• In 2006, SuperValu and Witron implemented the OPM full case automated distribution system within an existing retrofit  facility (a 579,000 sq. ft. Hopkins, MN distribution center) and also the Witron DPS (Dynamic Picking System) for split case picking in a 1.25 Million sq. ft. Albertson’s Brea, CA distribution center. The latest distribution center to be retrofit for Witron’s automated full case selection for Dry Grocery is in the former Albertsons/ACME facility which is 1.7 Million square feet in Lancaster, PA.
  • In Canada, Sobey’s Inc. went live in 2009 with a Witron OPM automated full case 510,000 sq. ft. Dry Grocery distribution center (65 feet high) in Vaughan, Ontario, Canada. The operation currently averages about 100 - 125,000 cases/day with 16 COMs and is capable of shipping up to 320,000 cases/day. This facility is one of the most automated and technologically advanced of its kind and the good people at Sobey’s have been kind enough to share their experience with an excellent video that is available here.  In 2013, Sobey’s deployed a second fully automated 470,000 sq. ft. Witron Dry Grocery distribution center of in Terrebonne, Quebec north of Montreal.  The new automated distribution center has enabled the closure of a 100,000 sq. ft. warehouse in Riviere du Loup and the conversion of a 120,000 sq. ft. Dry Grocery warehouse in Rouyn-Noranda into a cross dock operation. Sobey’s subsequently invested in a fully automated distribution center in Calgary, Alberta.
  • In Canada, Metro has invested in a Witron distribution center in Mississauga Ontario. Loblaws is consolidating a conventional Perishables facility in Ottawa and a conventional Dry Grocery distribution center in Laval Quebec into a new automated Witron facility located in Cornwall Ontario. Walmart Canada is also implementing a new Witron perishables distribution center in the Greater Vancouver British Columbia area.
  • Target Corporation constructed a 360,000 sq. ft. perishables and frozen food distribution center in Denton, TX.  The facility services 235 stores in Texas and seven other states that were previously serviced by SuperValu (Fort Worth).  This is a fully automated case picking system from Wiitron.  The facility opened in 2013 and ships approximately 577,000 cases/week.  The distribution center employs about 140 people which means the expected throughput rate is 140 cases per man-hour (includes all direct and indirect labor).  The comparable throughput rate for a conventional perishables distribution center servicing retail store orders is typically between 60 - 90 cases per man-hour (includes all direct and indirect labor) so there is a significant increase in productivity levels associated with automation. Target must consider this a success as the company has rolled out two more fully automated perishables distribution centers in West Jefferson, OH and Rialto, CA.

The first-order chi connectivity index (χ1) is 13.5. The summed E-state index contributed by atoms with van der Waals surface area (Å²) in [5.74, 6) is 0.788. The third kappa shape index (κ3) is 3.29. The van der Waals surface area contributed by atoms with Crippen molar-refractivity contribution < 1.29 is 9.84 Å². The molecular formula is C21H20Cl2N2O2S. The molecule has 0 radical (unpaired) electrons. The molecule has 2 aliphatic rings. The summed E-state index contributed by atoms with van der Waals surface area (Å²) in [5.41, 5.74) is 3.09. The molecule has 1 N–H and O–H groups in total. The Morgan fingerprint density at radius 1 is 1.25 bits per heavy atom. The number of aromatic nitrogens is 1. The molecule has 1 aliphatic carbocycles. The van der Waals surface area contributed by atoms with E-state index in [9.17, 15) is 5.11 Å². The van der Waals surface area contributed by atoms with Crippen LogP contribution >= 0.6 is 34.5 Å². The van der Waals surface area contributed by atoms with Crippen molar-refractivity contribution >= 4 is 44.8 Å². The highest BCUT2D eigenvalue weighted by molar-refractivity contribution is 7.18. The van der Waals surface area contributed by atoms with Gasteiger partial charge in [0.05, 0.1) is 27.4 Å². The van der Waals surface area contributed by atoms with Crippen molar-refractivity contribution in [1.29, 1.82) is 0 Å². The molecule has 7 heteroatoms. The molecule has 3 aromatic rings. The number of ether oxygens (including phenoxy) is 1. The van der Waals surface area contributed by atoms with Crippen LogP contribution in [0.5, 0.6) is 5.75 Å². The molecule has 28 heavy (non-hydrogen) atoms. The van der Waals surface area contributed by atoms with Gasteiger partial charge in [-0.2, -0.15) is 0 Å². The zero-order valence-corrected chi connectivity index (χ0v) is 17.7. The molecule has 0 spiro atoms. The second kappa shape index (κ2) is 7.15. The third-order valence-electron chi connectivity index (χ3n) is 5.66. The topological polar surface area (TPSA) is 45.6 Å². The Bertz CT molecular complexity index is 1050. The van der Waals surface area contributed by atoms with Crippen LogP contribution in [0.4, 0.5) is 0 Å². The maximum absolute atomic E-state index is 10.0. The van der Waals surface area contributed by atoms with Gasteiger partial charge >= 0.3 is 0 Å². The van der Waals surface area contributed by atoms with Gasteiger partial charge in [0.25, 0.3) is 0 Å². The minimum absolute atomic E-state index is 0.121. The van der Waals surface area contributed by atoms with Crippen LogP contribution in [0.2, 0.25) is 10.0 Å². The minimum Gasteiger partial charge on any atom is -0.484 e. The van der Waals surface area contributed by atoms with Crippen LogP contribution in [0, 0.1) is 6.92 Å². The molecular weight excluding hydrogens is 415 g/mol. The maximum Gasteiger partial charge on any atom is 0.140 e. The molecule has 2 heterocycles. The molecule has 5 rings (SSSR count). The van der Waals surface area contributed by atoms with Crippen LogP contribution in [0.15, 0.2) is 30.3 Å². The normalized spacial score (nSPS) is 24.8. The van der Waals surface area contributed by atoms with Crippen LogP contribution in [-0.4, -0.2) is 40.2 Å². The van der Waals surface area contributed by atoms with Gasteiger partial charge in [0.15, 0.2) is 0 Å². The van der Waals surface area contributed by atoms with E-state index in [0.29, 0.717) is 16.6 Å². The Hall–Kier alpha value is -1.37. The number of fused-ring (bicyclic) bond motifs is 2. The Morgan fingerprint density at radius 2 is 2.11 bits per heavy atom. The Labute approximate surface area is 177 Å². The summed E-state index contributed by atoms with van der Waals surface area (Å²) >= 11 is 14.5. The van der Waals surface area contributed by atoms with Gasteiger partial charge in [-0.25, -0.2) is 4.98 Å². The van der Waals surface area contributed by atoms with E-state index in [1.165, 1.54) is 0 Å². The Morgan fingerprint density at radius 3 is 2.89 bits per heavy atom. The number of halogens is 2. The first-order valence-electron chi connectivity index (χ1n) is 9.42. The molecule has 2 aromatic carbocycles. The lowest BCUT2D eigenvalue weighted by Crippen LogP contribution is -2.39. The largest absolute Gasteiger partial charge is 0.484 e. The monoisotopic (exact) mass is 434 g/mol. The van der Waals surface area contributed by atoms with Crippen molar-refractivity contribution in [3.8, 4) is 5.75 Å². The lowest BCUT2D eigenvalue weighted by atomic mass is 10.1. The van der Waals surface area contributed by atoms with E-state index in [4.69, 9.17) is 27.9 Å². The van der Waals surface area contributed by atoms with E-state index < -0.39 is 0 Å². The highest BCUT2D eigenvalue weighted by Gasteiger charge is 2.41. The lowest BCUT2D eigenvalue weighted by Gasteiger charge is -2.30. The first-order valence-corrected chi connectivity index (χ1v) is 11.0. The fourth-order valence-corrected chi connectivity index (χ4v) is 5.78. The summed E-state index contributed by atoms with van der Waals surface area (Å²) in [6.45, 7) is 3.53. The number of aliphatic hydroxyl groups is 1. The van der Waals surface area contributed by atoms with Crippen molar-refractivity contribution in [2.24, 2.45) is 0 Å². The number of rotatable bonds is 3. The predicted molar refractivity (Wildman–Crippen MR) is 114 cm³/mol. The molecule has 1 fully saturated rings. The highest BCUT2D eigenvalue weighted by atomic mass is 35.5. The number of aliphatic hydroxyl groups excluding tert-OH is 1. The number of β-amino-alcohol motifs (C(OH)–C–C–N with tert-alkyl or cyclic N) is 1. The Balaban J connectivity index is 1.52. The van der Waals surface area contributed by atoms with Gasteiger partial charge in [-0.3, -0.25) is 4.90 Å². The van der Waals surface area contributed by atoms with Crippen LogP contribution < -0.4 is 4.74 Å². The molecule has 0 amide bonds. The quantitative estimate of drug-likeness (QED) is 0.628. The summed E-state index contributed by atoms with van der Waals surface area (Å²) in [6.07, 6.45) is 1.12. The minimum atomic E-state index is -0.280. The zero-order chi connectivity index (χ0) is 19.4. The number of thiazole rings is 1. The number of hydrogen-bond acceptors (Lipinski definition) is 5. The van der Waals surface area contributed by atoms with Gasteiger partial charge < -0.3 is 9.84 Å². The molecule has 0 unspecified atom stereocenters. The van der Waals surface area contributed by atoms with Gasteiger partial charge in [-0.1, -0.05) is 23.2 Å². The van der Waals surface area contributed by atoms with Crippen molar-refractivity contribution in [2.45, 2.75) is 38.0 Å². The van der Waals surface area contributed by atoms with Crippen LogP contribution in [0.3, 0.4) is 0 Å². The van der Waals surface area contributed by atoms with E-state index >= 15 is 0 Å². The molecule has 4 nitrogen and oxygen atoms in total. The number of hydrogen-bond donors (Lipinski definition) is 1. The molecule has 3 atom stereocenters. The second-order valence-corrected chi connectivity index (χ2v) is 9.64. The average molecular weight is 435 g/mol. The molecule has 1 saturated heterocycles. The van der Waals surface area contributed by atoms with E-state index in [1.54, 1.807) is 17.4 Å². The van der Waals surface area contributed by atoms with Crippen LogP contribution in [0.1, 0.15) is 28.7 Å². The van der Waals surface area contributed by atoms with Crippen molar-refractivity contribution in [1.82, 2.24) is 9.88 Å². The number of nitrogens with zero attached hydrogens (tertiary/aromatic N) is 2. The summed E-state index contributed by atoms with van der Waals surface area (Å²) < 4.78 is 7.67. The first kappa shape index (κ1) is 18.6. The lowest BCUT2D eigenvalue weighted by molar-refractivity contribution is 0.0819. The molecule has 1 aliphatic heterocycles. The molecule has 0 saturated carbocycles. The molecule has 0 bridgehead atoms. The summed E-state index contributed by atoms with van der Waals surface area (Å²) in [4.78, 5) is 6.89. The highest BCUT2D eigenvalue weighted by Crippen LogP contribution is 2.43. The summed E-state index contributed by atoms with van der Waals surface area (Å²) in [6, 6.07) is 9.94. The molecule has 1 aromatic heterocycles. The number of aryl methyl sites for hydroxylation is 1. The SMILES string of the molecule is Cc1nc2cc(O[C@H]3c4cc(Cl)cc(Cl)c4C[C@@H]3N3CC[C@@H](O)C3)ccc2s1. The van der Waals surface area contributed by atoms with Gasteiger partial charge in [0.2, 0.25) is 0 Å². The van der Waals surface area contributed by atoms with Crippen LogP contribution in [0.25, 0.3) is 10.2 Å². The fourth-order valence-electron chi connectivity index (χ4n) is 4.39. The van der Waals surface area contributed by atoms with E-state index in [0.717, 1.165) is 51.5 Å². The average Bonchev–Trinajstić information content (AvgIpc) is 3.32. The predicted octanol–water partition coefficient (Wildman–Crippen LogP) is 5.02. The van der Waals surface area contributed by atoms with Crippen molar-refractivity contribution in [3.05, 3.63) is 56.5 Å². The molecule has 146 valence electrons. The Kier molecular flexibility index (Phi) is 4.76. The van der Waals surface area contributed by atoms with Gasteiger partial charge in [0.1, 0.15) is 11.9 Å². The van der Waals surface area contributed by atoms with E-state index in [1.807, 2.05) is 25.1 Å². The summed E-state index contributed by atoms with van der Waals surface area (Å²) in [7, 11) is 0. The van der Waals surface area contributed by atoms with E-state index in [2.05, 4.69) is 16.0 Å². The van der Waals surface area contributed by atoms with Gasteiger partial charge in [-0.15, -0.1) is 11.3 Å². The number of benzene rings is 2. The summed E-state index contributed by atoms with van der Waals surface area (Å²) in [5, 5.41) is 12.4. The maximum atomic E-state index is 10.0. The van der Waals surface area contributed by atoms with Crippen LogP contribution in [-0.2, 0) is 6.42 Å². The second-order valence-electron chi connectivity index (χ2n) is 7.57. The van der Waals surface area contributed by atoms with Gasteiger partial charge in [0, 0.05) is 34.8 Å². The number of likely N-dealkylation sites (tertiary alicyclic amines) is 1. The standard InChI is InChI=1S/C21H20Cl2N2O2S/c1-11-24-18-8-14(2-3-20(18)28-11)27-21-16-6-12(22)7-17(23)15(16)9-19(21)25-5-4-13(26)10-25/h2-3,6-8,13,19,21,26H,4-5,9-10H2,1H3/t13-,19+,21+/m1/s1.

Witron Automated Trays (Photo Courtesy of Witron)
                                   Witron automated full case selection facility - cases are automatically palletized in store-friendly sequence.
  • Meijer has also implemented Witron at its 260,000 sq. ft. x 80’ High distribution center in Pleasant Prairie.  This is a 9 COM system that services the companies stores in Wisonsin and Greater Chicagoland which is a relatively new market for the company.  The facility went live in February of 2015 and even before the start-up Meijer was already starting work on adding a new Witron distribution center in Lansing, Michigan to replace an existing older Dry Grocery facility.  The Lansing facility will be operational sometime in 2017 and will be the company’s largest volume fully automated facility to be serviced by 23 COMS.
  • C & S Wholesale Grocers has deployed a new automated robotic picking system in its 500,000 sq. ft. Newburgh, NY grocery distribution center.  The facility is a retrofit of what was formerly a conventional Safeway distribution center servicing Genuardis supermarkets. The robotic technology was built by Boston-based Symbotic (formerly CasePick Systems which was acquired by C&S in 2009).  The robotic system is positioned in a 30,000 sq. ft. section of the facility and is comprised of a four-story cage within which over 168 “Matrix Rover” robots store and retrieve cases (there are 8 robotic shuttles on each level of the structure x 21 levels spread across 20 aisles).  The Rover machine is about the size of a small go-cart and can move as fast as 25 miles/hour.  The robots pick (or store) cases by extending 24”-long fingers into the storage location to grab/lift the case from the side and pull it towards its central transfer platform.  The robot then moves to a main cross-aisle which acts as a highway for the 8 shuttle carts to transfer cases to designated elevators.  From here cases are lowered to floor-level and deposited to conveyor belts.  Cases are then palletized by 10’ high robotic gantry arms to form nicely-built 8’ high pallets for ground transport to the stores.  The software ensures that cases are pulled in a sequence that corresponds to each specific supermarket’s store-aisle replenishment needs which provides a significant increase in shelf replenishment productivity at retail.  C&S is clearly trying to leverage this technology investment , especially in its full case Dry Grocery distribution centers as a solution to handle smaller, slow and medium velocity SKUs.  The company is actively competing in the automation industry and has successfully closed several major deals which are confidential.